Tuesday, October 11, 2005
Fiddy shot yah!
Everything I write lately seems to relate to the idea of trying to become fluent in French. I'm obsessed with concepts of "linguistic colour" and "intent." I'm trying desperately - with varying degrees of success - to move beyond the basic requirements of life and on to the meaning, and the nuance; all the while trying to keep the grammatical mangling to a minimum. The learning is, needless to say, kinda hard. There's a so much ground to cover between what we say and what we really mean. So many ways to move from the way we speak to the way we want to be perceived. In fact, I'm blown away that the Great Canadian Novel (tm) hasn't been written around the concept of a tête carré going through the experience of trying to learn to express himself all over again. The process requires more than simple pedagogy, it demands a sea change in the way you think. If you're like me and you haven't been graded in a classroom since the first Clinton administration, it also requires a sincere change in the way you work. So what has any of that got to do with Ottawa's best country band? Bear with me, because I think there's a parallel. Country music is like a language. Unfortunately, in some ways it's like Latin: dead. The base of everything, but truly spoken by almost no one. Just like the Oddessy, tropes like "the killin' song," "the drinkin' song" and the "somebody done somebody wrong song" have morphed into almost everything we know as rock and roll. As such, the concepts have boundless depth, but it's hard to believe that the best blood hasn't already been wrung out. (As Jay Farrar once wrote: "D'yah think Hank woulda done it this way?") This difficulty of trying to make new soup with old bones is compounded when city slickers use rural imagery and sound to try to add grit, meaning or authenticity to their song writing. The lack of veracity inherent in the urban cowboy means much alternative country loses something in the translation. The twang can force you back into debates about sincerity like those I've been having with myself for awhile. So, what's a talented band like the Fiftymen to do when they're faced with their (and everyone else's, for that matter) inherent inability to be better than Hank, or Willie or Johnny or Merle? Comment est-ce q'on dit: "If you can't beat em, join em?" Listen to Try to Hide Listen to Sick of Being Tired (Go! Buy the Rekkid!) The Fiftymen may call themselves an alt-country band, but I think the extra syllable does them some manner of disservice. Balances + Sums is a country record like they USED to make country records. Rather than trying to use the dead language of twang to try and write a post-modern novel, Balances + Sums uses the old language to pen simple oral histories; dark, foreboding and memorable. Balances + Sums is a living testiment to the strength of the old school. It's a retro record in the best sense, resonating with the spirit of a band that recognises its strengths and doesn't try to make excuses for its weaknesses. Try to Hide allows vocalist J.J. Hardill to channel the spirit of Howlin Wolf. Sick of Being Tired presents a dance hall reel that Bill Monroe would have been proud to teach Lester Flatt along with the occasional wry lyric ("This union," Hardill's narrator says of his marriage "sure makes you pay your dues") and the hidden track (a cover of an old Recoilers song recorded in a living room around a single mic) manages to turn indie rock into a camp fire singalong. Country, in short, aint dead. It's just that there are only a few young people left who speak the language. If you want to learn, gather up close. The Fiftymen are giving lessons. You can get a copy of Balances and Sums at the Fiftymen's CD Release Party at Barrymore's on Friday. If you're not in Ottawa contact the band by e-mail. Pregnant Pause Ok, I've been a little behind so you've probably read all of these: For the love of God, no. Next time you start beating up on yourself for making a mistake, take the time to repeat after me "Glad I'm not THAT guy." (Via ESPN.com) Podcast number two is on its way later this week. If you're interested, you can sign up for the RSS feed here.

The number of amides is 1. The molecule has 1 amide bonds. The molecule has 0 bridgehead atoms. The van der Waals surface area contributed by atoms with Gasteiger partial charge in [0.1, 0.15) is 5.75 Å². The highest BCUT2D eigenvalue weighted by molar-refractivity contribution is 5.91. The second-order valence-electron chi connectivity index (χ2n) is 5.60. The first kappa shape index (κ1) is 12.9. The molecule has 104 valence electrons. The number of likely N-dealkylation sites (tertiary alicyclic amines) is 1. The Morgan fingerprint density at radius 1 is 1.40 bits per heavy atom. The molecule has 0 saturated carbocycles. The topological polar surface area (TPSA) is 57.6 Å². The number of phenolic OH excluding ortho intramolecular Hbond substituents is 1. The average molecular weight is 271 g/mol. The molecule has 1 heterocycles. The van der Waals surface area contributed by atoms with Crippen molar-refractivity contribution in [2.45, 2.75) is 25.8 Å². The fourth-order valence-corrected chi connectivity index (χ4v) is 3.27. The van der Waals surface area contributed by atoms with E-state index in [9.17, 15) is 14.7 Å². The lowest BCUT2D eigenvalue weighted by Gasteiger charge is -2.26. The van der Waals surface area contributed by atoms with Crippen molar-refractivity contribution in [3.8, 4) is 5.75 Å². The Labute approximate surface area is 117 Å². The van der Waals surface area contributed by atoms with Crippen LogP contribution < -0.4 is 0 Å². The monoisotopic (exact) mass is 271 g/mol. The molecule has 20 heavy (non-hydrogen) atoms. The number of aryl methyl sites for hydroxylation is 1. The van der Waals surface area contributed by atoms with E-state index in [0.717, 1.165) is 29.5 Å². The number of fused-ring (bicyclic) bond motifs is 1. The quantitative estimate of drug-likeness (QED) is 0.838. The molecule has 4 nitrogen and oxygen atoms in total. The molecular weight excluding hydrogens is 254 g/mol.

So if no one has written the book, bra, why not you. You got the skillz, and now the experience. Plus some time. Start with a short story if you have to. You have a great idea, you just have to risk putting it out there..............SqueegeeboyuPost a Comment